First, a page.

1 a) What would you recommend to the caller if you were Dr. Mitchell?
Since it appears that the firms top executives are all apart of the fraud and don’t plan on correcting their unethical action. I recommend that the anonymous caller completely remove himself/herself from the situation by resigning or by reporting the situation to the firm’s board of directors or a governmental agency.
b) What are the risks of continuing to work with the company?
There are many risk involved with staying with the firm. If the caller decides to stay with the company and the bank finds out about the fraudulent entries, as the controller of the company, the caller would take most of the blame for allowing the fraud to occur even if she/he had nothing to do with the fraud. The caller could potential face jail time, lose her CPA license, or be forced to pay large sum in fines.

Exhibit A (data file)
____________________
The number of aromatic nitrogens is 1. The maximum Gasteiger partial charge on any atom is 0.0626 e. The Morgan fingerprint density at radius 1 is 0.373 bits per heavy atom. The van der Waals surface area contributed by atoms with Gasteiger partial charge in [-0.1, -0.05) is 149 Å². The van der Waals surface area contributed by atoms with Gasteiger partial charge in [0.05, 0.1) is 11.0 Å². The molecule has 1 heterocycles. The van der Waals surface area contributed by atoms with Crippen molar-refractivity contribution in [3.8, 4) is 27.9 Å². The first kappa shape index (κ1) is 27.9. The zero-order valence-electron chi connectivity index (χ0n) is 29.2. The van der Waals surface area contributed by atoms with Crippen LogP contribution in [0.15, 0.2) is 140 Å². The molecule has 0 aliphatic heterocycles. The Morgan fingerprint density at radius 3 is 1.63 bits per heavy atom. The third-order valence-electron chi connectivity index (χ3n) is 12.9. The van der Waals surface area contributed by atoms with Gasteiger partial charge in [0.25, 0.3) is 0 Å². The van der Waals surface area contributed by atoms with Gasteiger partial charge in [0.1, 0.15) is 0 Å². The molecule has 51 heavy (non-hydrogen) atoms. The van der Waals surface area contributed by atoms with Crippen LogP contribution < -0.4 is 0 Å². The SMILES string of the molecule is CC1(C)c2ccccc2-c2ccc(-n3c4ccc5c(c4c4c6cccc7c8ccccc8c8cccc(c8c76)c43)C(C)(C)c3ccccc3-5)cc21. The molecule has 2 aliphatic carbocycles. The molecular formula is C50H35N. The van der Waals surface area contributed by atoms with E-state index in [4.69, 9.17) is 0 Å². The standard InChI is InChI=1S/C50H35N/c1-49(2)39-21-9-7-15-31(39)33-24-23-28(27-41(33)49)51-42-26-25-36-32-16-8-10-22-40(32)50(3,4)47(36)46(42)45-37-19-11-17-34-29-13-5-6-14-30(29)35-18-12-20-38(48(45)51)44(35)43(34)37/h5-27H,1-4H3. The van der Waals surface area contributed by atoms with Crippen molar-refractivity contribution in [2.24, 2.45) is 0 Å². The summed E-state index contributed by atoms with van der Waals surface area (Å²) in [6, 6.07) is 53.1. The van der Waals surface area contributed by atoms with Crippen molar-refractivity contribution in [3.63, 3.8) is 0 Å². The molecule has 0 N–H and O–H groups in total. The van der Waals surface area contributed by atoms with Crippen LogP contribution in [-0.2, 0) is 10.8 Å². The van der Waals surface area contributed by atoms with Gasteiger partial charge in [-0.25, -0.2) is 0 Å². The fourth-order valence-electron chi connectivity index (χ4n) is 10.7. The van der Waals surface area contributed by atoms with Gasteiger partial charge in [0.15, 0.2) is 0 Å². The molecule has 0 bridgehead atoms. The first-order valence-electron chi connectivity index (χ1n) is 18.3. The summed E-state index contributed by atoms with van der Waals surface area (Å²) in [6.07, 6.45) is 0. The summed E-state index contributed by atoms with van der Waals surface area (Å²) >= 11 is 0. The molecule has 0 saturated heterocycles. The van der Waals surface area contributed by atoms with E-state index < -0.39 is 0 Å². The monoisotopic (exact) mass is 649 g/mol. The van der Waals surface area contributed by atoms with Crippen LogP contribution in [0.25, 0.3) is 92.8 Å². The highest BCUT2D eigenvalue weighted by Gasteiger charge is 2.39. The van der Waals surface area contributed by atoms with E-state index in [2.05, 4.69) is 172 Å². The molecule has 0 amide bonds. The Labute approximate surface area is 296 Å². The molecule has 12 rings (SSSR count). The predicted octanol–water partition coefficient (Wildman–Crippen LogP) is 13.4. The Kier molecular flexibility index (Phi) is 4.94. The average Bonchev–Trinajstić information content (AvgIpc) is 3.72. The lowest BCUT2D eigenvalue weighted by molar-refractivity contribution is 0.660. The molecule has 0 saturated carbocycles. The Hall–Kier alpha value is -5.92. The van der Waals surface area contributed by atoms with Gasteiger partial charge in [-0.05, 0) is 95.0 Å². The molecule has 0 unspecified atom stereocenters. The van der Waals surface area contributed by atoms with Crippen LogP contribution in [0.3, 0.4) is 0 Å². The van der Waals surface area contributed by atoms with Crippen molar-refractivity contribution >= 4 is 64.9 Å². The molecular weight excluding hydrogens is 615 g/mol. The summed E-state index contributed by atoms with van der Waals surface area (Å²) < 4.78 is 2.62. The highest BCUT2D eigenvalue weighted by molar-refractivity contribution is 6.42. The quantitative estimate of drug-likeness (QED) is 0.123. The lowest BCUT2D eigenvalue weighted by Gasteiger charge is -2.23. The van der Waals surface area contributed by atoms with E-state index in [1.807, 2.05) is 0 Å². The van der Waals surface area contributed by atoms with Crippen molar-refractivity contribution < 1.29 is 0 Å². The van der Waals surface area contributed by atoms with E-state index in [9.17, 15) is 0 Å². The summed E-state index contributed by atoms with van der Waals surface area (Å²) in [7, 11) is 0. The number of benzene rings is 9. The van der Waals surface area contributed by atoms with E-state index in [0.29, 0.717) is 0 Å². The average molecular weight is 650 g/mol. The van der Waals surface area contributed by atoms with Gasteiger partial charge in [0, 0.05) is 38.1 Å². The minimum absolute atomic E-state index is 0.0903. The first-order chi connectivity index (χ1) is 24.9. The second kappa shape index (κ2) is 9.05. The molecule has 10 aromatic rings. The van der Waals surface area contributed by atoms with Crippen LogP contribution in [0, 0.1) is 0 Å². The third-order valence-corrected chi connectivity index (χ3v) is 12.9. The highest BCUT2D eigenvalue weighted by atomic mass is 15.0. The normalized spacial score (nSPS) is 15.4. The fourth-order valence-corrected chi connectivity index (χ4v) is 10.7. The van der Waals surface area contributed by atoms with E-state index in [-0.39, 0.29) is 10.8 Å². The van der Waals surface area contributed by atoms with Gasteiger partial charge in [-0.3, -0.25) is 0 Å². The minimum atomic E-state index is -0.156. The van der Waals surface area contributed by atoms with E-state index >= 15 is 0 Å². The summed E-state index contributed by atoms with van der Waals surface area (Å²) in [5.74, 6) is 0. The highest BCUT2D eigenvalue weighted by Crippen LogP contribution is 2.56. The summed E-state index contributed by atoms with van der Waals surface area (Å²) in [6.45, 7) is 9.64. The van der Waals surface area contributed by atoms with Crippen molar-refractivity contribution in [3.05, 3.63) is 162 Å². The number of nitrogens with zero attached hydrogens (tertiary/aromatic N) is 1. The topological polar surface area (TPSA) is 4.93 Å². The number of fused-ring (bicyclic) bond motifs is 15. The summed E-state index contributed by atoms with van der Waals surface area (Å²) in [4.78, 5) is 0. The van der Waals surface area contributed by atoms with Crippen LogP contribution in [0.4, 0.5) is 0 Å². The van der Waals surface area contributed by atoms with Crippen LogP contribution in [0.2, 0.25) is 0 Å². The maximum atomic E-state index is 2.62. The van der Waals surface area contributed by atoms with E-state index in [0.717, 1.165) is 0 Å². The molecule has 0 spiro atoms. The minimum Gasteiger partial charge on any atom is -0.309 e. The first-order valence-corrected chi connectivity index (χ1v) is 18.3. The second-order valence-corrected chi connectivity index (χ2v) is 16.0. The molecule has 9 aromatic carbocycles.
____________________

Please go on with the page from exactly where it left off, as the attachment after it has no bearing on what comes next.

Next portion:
c) What are the risks of resigning immediately?
If the bank does find out about the false entries, then they might view the caller’s immediate resignation as very suspicious. And the firm’s executives could just lie and blame the caller for the false entries.
2) What responsibility, if any, does the caller have to report this situation directly to the bank involved? Before you respond, think about the risks present if the caller does inform the bank and it later turns out that the caller’s assessment of the situation was inaccurate.
As an accountant the caller had legal and ethical responsibility to inform the bank about the fraudulent financial statements. If the caller’s assessment of the situation is wrong, then he/she faces the possibility of getting fired by the company.
3 a) What other parties, if any, should be notified in addition to the bank?
Two other parties that should be notified in addition to the bank are the companies’ board of directors and the firm’s external auditors. By contacting the board of directors and external auditors...